I must really love punishment, because here I am again fixing another EM pinball machine. I can’t help it though, their tendency for faults aside, EM’s are beautiful machines and every line up should contain at least one. This time I’m looking at another baseball themed machine by Gottlieb, appropriately (maybe boringly?) named “Baseball”. It was released in 1970 with around 2350 units shipped. It came out about a year before Playball (which I fixed up recently) and both machines share a very similar playfield layout and feature set. This isn’t my machine and I’m simply repairing it for someone else (the same guy owns the Playball I fixed up and documented recently). It’s not a restoration, just a fix up for the issues it’s having.
Not long after finishing up on my X-Files machine, I was contacted by a guy who needed some help with an EM machine he owns. After reading the various posts I made on Space Orbit (Gottlieb) and Mariner (Bally), he was hopeful I might be able to assist with fixing his Playball machine. EM’s are really interesting to work on (plus a challenge), so was happy to offer my help. No promises were made, but I’d do what I could. Playball is a baseball themed pin released by Gottlieb in 1971. It has two sets of score reels, one to track the score and the other to track the home run count. It lacks a plunger to launch the ball, instead the ball is launched from between the flippers using the right flipper button to trigger a slingshot style arm. This actually gives the playfield area a little more space and room for features. Another really cool feature is the game has a ball save – if you fail to hit a 10 or 100 point target, the ball can be played again. I didn’t realise this kind of feature was present in EM’s – neat! I like the playfield on this game and I think it would be a fun title to play. That’s enough incentive to get cracking on it and get it working again so I can get a few games on it before it goes back to the owner.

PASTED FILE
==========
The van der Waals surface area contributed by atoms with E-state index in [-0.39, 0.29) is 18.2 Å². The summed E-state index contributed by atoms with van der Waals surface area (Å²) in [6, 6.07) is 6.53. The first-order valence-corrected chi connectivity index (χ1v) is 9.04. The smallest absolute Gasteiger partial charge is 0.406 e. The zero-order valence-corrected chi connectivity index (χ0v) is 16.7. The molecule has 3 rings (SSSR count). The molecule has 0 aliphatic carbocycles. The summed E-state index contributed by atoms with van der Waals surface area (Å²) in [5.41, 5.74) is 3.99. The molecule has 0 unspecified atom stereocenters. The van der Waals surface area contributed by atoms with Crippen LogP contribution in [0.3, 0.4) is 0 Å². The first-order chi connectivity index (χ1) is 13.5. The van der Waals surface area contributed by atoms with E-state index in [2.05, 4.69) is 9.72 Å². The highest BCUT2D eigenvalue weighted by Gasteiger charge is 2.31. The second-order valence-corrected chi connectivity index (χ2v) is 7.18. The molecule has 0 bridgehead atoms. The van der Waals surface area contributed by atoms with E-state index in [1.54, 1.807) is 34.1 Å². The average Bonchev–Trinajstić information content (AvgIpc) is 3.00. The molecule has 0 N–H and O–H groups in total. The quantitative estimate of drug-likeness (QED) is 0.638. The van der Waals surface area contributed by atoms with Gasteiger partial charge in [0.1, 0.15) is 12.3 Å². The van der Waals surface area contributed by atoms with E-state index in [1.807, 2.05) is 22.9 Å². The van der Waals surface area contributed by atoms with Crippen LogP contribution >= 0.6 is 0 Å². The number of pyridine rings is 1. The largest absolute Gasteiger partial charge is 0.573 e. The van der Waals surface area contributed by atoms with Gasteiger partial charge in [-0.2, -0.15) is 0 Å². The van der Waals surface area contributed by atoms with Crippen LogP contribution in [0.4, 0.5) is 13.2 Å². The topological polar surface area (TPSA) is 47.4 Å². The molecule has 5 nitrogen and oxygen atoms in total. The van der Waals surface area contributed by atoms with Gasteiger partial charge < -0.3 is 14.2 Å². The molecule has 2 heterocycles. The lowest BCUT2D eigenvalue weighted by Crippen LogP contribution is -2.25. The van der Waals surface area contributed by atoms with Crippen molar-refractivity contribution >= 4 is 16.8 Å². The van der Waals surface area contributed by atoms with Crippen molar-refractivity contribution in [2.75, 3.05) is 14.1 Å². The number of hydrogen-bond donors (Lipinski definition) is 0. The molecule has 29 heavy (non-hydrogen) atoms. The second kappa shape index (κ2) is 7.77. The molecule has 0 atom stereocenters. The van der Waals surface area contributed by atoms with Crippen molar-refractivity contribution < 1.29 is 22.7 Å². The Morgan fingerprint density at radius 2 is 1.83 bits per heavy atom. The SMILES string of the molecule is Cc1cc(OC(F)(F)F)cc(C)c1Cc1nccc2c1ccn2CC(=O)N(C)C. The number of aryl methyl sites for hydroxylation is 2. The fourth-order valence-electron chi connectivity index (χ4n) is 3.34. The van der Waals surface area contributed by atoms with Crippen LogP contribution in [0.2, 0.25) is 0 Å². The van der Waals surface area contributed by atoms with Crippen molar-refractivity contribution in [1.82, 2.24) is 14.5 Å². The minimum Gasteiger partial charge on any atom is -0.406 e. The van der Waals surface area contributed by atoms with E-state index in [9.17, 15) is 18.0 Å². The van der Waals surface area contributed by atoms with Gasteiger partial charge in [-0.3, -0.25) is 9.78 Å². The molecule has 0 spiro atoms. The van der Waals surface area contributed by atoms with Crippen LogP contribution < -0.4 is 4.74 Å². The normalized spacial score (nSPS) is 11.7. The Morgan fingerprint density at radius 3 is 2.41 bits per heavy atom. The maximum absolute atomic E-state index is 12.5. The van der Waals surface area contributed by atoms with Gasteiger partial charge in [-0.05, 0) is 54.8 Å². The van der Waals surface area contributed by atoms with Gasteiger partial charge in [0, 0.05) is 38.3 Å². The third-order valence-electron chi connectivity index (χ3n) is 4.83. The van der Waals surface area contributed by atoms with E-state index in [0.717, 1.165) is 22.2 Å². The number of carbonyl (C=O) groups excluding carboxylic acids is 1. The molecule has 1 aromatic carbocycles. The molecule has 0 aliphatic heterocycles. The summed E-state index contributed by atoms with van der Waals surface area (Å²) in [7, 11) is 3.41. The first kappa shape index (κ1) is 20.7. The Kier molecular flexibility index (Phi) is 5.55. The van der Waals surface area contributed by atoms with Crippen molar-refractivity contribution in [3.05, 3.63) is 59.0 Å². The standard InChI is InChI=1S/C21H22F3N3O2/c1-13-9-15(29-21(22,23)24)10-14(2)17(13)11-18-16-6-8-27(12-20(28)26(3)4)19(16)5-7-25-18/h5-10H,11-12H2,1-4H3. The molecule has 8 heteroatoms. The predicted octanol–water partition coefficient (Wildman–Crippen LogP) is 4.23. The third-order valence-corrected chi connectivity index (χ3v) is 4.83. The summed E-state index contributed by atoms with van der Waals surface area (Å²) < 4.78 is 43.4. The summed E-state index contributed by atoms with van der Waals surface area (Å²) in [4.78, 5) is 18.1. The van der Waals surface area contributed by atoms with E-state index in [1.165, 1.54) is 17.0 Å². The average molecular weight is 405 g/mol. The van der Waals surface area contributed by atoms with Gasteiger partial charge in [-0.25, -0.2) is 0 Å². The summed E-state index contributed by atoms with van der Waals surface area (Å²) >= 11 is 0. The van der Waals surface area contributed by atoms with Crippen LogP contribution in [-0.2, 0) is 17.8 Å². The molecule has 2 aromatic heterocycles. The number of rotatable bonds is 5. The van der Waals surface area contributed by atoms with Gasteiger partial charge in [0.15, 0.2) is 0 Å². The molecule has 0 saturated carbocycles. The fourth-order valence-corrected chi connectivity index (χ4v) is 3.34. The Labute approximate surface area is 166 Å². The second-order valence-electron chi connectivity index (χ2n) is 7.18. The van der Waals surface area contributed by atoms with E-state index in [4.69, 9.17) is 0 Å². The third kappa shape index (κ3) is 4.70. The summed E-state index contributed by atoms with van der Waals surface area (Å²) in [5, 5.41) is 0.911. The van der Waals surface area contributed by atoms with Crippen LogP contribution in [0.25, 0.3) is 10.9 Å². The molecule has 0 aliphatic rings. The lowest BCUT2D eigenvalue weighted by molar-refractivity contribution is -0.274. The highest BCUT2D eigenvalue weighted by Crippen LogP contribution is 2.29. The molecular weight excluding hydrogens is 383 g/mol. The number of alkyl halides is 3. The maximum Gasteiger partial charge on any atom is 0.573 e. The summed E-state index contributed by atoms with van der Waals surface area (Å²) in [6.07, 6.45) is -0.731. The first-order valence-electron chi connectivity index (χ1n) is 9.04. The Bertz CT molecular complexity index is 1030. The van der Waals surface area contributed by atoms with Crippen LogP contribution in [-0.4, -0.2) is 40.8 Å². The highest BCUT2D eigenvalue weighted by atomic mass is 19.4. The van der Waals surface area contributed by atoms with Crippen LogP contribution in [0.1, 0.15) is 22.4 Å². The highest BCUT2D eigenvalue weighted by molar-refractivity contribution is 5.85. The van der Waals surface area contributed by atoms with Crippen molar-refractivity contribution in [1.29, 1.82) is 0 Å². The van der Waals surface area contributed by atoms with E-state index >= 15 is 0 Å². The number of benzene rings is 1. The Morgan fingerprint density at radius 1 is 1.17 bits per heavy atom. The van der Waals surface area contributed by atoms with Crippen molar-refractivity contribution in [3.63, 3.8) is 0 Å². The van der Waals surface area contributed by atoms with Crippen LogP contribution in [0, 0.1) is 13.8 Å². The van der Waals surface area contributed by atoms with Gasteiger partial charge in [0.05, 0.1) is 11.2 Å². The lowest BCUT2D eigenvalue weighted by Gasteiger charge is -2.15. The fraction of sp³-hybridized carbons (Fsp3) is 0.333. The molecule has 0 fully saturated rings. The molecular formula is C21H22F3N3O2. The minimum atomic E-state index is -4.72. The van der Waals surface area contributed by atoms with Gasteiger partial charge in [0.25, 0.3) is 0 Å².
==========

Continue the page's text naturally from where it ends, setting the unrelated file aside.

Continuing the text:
During my initial inspection of the machine in the first update, I had noted down a few things to look at before I attempted powering it on for the first time. This update will focus on these items. First on my list is the fuse panel. Located just inside the coin door, there is a small panel which is home to 4 fuses. My understanding is that the fuse clips on Bally EM’s are crap and a common source of problems as they often break. One of the fuse holders has already been replaced, with the new fuse holder being installed over the old one. The fuse holder on the far right (8A line fuse) is missing one of the clip arms, so this will have to be replaced.